It takes a while for Ressacs to get going. At first, Grégory Houben and Agnès Limbos look somewhat out of place, enshrouded by the intimidating space of the Traverse 1 – most of which is unused, their act constrained to a small, makeshift setting. Yet, like their characters, the actors create a lot out of very little, creatively using various instruments, props and accessories to tell their story. With their strong French accents, over-pronunciation of English, and a song here and there, Houben and Limbos tell us of a couple who find themselves in a “very terrible situation”.
Left with nothing, Houben and Limbos’ characters find themselves hysterically pleading God to return to them their big house, shiny red car and dog. The couple’s shallow priorities allow Houben and Limbos to effectively make a mockery of their own characters’ desperation in an absurdist manner. What is even more impressive, however, is how the actors manage to charm us into liking these petty and selfish individuals. For as the couple continually finds themselves with nothing, they manage to find a way to earn back their riches at the expense of others.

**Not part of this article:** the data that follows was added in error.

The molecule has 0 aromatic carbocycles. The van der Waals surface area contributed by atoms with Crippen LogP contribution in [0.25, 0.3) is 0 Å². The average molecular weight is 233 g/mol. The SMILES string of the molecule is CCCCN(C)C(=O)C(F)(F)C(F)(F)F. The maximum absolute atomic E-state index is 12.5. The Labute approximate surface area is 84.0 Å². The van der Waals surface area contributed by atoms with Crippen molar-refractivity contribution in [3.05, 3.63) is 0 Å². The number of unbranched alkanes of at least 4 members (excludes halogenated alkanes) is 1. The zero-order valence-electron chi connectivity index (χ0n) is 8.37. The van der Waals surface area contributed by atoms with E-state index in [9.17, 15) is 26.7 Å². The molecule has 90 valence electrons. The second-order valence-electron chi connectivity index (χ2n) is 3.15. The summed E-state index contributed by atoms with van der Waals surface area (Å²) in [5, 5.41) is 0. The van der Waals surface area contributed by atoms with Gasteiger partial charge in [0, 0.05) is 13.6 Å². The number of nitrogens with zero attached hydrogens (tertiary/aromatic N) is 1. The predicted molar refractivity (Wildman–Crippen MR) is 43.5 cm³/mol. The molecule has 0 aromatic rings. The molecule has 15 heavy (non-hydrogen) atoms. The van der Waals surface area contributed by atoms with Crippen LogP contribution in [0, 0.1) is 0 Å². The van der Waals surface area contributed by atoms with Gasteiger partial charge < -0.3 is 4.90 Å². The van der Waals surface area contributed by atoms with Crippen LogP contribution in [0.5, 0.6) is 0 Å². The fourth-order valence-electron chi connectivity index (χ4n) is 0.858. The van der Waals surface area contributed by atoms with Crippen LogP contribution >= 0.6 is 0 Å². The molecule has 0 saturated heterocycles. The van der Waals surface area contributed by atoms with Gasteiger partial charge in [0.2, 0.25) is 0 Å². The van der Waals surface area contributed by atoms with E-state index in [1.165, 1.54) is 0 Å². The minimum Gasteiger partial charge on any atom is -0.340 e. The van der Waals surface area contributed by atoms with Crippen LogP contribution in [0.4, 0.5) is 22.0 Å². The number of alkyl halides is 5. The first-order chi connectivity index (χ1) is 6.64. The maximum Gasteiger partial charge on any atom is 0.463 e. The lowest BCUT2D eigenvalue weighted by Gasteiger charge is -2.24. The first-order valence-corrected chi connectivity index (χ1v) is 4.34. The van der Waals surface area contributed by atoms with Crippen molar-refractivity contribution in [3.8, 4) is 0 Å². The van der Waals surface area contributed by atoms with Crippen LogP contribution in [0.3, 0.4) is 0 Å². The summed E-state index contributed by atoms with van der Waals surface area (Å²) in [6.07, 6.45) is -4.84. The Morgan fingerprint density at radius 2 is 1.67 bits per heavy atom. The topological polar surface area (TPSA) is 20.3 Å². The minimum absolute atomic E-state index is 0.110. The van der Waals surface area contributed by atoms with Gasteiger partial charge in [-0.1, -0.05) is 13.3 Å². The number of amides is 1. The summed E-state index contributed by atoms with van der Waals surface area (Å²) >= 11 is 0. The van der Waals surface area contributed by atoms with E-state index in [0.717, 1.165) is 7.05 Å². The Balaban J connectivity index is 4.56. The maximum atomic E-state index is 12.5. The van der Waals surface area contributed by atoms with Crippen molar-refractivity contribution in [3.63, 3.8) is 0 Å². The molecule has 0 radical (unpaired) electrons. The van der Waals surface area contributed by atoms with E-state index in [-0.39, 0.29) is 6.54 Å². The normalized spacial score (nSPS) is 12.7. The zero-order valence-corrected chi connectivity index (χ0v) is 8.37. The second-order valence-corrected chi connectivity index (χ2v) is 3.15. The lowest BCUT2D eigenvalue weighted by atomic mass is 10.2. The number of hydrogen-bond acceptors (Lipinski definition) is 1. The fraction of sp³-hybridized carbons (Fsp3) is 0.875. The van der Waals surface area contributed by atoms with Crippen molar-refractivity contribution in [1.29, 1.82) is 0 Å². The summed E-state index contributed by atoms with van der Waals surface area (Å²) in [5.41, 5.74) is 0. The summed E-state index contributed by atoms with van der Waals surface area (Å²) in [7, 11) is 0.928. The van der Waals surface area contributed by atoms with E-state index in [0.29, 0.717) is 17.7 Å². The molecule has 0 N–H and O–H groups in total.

Through the couple’s various business ventures, Ressacs makes blatant references to the history of colonialisation – of the white man (and woman) assuming themselves to be the superior race. In keeping with the self-centred nature of the couple, Houben and Limbos limit the representation of those being exploited, reducing them to questionable props and dolls they play with on their small world stage. Although Ressacs tries to be matter-of-fact in its critical commentary, its most jarring moments are undermined by the play’s copious comedy. It is unsettling how quickly an image of violence is replaced by farcical humour; the scene may have an impact on some audience members, but to others the message may be lost or even misinterpreted.
The play continues in this wave motion of the couple going from rags to riches. The repetitiveness of their struggle feels tedious at times, yet still makes a point about the couple’s tunnelled vision of happiness. In the end, the audience are encouraged to question their own privilege, and consider the day-to-day situation of those who are less fortunate.
For the most part, Ressacs is a quick-witted play that playfully ridicules today’s consumerist world. Unfortunately, it runs the risk of allowing the audience’s laughs to drown out the critical message it strives to portray.